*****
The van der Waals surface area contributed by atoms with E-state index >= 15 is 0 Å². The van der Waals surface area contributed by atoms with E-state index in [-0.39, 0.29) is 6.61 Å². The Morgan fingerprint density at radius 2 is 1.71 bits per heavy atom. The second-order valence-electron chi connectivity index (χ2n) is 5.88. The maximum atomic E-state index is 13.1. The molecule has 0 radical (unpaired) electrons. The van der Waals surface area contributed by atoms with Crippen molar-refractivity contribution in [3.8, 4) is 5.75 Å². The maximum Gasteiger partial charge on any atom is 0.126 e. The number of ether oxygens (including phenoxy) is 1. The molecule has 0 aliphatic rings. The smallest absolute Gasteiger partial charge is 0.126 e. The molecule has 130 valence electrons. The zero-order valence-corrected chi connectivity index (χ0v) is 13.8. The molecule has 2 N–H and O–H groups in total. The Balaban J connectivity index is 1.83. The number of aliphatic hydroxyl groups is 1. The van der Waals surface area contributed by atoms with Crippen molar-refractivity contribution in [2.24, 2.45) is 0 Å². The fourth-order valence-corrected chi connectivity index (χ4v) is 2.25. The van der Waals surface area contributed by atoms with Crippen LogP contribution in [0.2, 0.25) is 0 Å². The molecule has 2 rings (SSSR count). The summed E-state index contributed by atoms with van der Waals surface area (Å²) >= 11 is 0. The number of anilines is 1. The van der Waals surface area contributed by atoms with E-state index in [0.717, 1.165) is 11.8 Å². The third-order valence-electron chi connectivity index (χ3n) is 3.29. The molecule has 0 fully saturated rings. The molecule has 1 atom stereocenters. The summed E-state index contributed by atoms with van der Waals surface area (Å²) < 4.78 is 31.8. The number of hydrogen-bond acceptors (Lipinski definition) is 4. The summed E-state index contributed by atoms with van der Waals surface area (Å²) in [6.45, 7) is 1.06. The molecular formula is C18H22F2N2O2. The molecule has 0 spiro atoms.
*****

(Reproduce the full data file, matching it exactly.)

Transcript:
The van der Waals surface area contributed by atoms with E-state index >= 15 is 0 Å². The van der Waals surface area contributed by atoms with E-state index in [-0.39, 0.29) is 6.61 Å². The Morgan fingerprint density at radius 2 is 1.71 bits per heavy atom. The second-order valence-electron chi connectivity index (χ2n) is 5.88. The maximum atomic E-state index is 13.1. The molecule has 0 radical (unpaired) electrons. The van der Waals surface area contributed by atoms with Crippen molar-refractivity contribution in [3.8, 4) is 5.75 Å². The maximum Gasteiger partial charge on any atom is 0.126 e. The number of ether oxygens (including phenoxy) is 1. The molecule has 0 aliphatic rings. The smallest absolute Gasteiger partial charge is 0.126 e. The molecule has 130 valence electrons. The zero-order valence-corrected chi connectivity index (χ0v) is 13.8. The molecule has 2 N–H and O–H groups in total. The Balaban J connectivity index is 1.83. The number of aliphatic hydroxyl groups is 1. The van der Waals surface area contributed by atoms with Crippen molar-refractivity contribution in [2.24, 2.45) is 0 Å². The fourth-order valence-corrected chi connectivity index (χ4v) is 2.25. The van der Waals surface area contributed by atoms with Crippen LogP contribution in [0.2, 0.25) is 0 Å². The molecule has 2 rings (SSSR count). The summed E-state index contributed by atoms with van der Waals surface area (Å²) >= 11 is 0. The number of anilines is 1. The van der Waals surface area contributed by atoms with E-state index in [0.717, 1.165) is 11.8 Å². The third-order valence-electron chi connectivity index (χ3n) is 3.29. The molecule has 0 fully saturated rings. The molecule has 1 atom stereocenters. The summed E-state index contributed by atoms with van der Waals surface area (Å²) < 4.78 is 31.8. The number of hydrogen-bond acceptors (Lipinski definition) is 4. The summed E-state index contributed by atoms with van der Waals surface area (Å²) in [6.45, 7) is 1.06. The molecular formula is C18H22F2N2O2. The molecule has 0 spiro atoms.